In a world of immediacy, the lost time between the interaction, and any needed intervention, creates a situation of “too little, too late.”  Simply catching up to collection in digital channels isn’t enough as well, customers expect you to know how they feel.


No matter where a business sits along the path to CX and digital maturity, one thing holds true for all relationships between companies and customers–we call it the CX causal chain. The CX causal chain is as follows:


Let’s run through this chain in more detail.


On the front side of the chain, we believe that interactions (indirect or direct) elicit emotions. Those emotions, whether they are understood in basic sentiment or deeper into the full wheel of emotions, alongside consumer needs and expectations, drive behaviors. The behaviors can be simply defined as buying, advocating or buying more. Or it could be the complete opposite when things go wrong.  And, depending on growth or change of those three behaviors, financial outcomes are realized in the form of new business, repeat business, or lost business.

We believe this chain is the simple core to every customers’ experience.  The big challenge here?  Compression of time.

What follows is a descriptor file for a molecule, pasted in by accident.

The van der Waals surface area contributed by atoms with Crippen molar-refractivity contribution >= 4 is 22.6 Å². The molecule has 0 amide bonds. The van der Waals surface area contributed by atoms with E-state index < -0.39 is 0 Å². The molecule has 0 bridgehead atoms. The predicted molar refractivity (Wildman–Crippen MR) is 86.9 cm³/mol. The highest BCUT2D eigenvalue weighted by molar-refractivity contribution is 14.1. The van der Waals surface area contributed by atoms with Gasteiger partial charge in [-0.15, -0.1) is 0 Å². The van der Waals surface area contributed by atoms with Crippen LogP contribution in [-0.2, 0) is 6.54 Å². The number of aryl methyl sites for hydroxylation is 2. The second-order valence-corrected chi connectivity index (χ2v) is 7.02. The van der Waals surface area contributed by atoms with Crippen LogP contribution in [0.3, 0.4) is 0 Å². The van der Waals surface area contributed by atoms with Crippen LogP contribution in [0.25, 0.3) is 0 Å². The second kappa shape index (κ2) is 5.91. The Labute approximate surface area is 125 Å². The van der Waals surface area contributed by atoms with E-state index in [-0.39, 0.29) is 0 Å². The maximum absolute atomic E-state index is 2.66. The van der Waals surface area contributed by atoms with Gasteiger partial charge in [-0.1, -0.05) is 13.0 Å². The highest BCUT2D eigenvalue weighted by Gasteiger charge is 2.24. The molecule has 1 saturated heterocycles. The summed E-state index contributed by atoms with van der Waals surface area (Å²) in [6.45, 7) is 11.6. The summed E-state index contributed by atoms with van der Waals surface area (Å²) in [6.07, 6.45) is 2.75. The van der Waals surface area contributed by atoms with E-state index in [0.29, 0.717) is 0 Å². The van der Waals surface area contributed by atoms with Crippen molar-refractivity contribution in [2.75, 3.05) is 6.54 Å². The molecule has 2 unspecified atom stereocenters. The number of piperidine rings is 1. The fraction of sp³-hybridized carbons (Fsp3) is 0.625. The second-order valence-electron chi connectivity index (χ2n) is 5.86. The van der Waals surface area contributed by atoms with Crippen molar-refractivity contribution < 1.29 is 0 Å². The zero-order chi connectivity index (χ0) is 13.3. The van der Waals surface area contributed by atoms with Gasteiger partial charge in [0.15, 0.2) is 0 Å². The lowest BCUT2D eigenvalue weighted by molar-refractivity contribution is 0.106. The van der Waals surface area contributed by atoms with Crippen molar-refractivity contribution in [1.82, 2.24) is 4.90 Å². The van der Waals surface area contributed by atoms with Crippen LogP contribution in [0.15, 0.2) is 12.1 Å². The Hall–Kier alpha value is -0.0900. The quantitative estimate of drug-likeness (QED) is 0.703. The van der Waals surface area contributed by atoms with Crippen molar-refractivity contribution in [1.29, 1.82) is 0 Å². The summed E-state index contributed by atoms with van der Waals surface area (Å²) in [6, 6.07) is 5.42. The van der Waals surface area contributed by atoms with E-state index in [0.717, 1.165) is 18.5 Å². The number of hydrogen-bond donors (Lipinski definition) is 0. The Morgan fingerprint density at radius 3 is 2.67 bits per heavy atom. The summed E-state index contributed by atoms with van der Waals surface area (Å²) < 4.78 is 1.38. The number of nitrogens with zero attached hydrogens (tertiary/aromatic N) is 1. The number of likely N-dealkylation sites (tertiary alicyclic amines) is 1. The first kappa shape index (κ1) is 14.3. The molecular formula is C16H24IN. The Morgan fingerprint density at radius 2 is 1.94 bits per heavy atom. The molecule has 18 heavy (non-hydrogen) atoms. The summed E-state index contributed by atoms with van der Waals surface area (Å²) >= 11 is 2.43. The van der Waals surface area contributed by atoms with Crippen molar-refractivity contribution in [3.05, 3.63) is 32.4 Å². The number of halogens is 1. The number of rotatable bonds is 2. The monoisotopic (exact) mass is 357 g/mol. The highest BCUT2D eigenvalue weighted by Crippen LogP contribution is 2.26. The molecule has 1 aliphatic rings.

In the fast pace of today’s world, time-to-value is one of the single biggest drivers for nearly every product or brand. Coupled with consumer expectations (the immediacy of everything), the duration of time that runs across the CX causal chain has been significantly reduced. Whether the goal is to increase conversions, recover customers, or create perfectly-timed customer engagements—businesses are discovering just how important it is to speedily influence behaviors by creating or correcting designed interactions. Companies no longer have time to play reactive CX.  Customers go away, either to your current competition, or to a new product that provides faster time-to-value.  Just ask taxi companies in New York City.


So what does this all mean to practitioners?  Well, it means two things.  We have to bridge the gap between consumer digital maturity (expectations) and CX digital maturity, and, even more importantly, we must go faster.

To address the first challenge, feedback collection must be designed to be part the experience, real-time, and complimentary to the settings that make the most sense for the product or experience.  This also means the structure of feedback will change–more conversations and less survey diagnostics.  Which translates to even more reliance on unstructured data analysis, too.

To address the second, however, we need to create an environment where we can be predictive about emotions and behaviors in real-time.